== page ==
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#7922599 Jun 02, 2013 at 06:45 PM · Edited 5 years ago
Consigliere
26 Posts
Hello There!

This is your introduction. Every hero needs a quest to begin the journey and inspire them when they are in the grips of grinding. So our question for you is:

What is your Quest? or tell us why you have decided to join us in the exploration of games based learning?

Some things to include in your post are:

  • What level of Education are you thinking of using GBL for?
  • What types of games are you thinking about using?
  • How much experience do you have in gaming?
  • What are your expectations of GBL's affect on your students / clients?
  • Are you looking for collaborators?

Please also include your weapons of choice - weapons of mass social media. :D

Let us know your twitter handle, your blog and any other SoMe that you would like to share.

P.S. Please start a new thread when you introduce yourself – this makes it much easier for us to reply to you personally. Just click on the Introduce Yourself to the Guild! link at the top of this page and look for the gray "Add Thread" button!
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#7925873 Jun 03, 2013 at 12:33 PM
Initiate
6 Posts
I’m not much of a traditional gamer. I can work for weeks in trying to prove a mathematical theorem or making a computer program do what I want, but I can’t get engaged in trying to find the secrets for destroying monsters. And I much prefer cooperation to competition.

But my college students, who are preparing to be teachers at all levels, need to know about educational gaming––both games by others that they can use to teach and gamification of their own classrooms.

I have written, or helped write, some educational games. Odysseys2sense is an online forum that is something of a multi–player game for college students. It rewards critical thinking and creative problem solving in any content area. (This is the only “weapon of mass social media” I currently use in my courses.) A game called Salutes! allows my students to salute, anonymously, each others’ strengths. Other games teach individual mathematics topics. I’m working on a game of logical arguments. I prefer games in which players decide how successful they are rather than being judged through points or badges, but I don’t always follow that preference in games I design.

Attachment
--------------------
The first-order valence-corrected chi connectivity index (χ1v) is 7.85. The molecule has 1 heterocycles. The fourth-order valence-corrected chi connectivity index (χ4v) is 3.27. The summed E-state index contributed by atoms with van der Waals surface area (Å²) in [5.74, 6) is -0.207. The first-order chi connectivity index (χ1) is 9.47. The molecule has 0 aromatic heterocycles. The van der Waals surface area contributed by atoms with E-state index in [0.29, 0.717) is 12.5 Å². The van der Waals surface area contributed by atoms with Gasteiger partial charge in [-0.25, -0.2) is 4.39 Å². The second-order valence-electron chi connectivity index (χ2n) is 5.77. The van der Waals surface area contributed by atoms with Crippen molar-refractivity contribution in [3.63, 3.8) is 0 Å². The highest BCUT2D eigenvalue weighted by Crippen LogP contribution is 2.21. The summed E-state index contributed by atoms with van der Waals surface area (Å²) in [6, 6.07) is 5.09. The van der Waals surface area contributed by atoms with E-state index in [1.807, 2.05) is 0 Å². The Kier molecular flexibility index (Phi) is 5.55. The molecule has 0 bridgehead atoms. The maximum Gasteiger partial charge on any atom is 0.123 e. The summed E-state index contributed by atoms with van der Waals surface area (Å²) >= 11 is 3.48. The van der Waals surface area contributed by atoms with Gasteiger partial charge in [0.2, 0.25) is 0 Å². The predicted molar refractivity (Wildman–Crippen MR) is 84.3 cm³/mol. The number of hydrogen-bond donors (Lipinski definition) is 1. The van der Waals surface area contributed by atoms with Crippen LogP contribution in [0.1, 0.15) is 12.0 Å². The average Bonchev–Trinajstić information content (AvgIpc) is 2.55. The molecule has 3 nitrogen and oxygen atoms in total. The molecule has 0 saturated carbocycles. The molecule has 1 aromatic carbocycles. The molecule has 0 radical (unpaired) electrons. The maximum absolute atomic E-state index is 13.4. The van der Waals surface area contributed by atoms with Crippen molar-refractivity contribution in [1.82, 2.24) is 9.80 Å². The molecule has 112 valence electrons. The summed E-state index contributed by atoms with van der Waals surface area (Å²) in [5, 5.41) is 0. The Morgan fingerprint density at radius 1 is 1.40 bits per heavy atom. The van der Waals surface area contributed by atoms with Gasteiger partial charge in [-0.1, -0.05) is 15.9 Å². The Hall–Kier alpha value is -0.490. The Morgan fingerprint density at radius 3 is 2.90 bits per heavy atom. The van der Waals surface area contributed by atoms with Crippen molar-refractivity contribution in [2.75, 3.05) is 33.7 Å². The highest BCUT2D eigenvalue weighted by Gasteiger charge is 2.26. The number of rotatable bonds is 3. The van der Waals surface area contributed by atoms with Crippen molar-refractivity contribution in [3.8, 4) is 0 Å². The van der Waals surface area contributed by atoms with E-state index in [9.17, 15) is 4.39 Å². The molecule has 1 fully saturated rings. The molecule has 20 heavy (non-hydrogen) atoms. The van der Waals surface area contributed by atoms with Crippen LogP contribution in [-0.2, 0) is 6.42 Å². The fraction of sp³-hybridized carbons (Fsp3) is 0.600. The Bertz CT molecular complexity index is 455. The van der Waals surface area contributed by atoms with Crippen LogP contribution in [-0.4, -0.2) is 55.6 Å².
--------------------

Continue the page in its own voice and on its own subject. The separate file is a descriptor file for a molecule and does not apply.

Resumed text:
Besides learning more about games for learning, I enrolled in this MOOC because I’ve never taken a MOOC before. Most seem much more into information delivery than I want, but I’m intrigued by the constructivist possibilities of this one. I hope I can persevere through it without being derailed by all my other work.
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#7927075 Jun 03, 2013 at 04:03 PM
Guild Officer
73 Posts
I can't wait to see your contributions, Dr. Why! Your experience and application of games for critical thinking coupled with your preference for what seems to an expectation for your students to engage in self-relative reflection as a primary determiner of subject mastery (can we say... responsibility? ^_^) suggests to me that your approach to this cMOOC will be just as rewarding for the rest of us participating as you! Welcome. ^_^

#7925873 Dr. Why wrote:

I’m not much of a traditional gamer. I can work for weeks in trying to prove a mathematical theorem or making a computer program do what I want, but I can’t get engaged in trying to find the secrets for destroying monsters. And I much prefer cooperation to competition.

But my college students, who are preparing to be teachers at all levels, need to know about educational gaming––both games by others that they can use to teach and gamification of their own classrooms.

I have written, or helped write, some educational games. Odysseys2sense is an online forum that is something of a multi–player game for college students. It rewards critical thinking and creative problem solving in any content area. (This is the only “weapon of mass social media” I currently use in my courses.) A game called Salutes! allows my students to salute, anonymously, each others’ strengths. Other games teach individual mathematics topics. I’m working on a game of logical arguments. I prefer games in which players decide how successful they are rather than being judged through points or badges, but I don’t always follow that preference in games I design.

Besides learning more about games for learning, I enrolled in this MOOC because I’ve never taken a MOOC before. Most seem much more into information delivery than I want, but I’m intrigued by the constructivist possibilities of this one. I hope I can persevere through it without being derailed by all my other work.

Games Based Learning Mooc (gamesMOOC)
FRCC Humanities Instructor
The best combination of technophile and luddite

Twitter @ThereseEllis
Google+ therese.catherine.ellis@gmail.com
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#9405596 Apr 20, 2014 at 03:34 AM
177 Posts
What is your Quest? or tell us why you have decided to join us in the exploration of games.

Compressed Games Download

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#9456278 May 02, 2014 at 12:55 AM
177 Posts
What is your Quest? or tell us why you have decided to join us in the exploration of games based learning?

Download Full Pc Game

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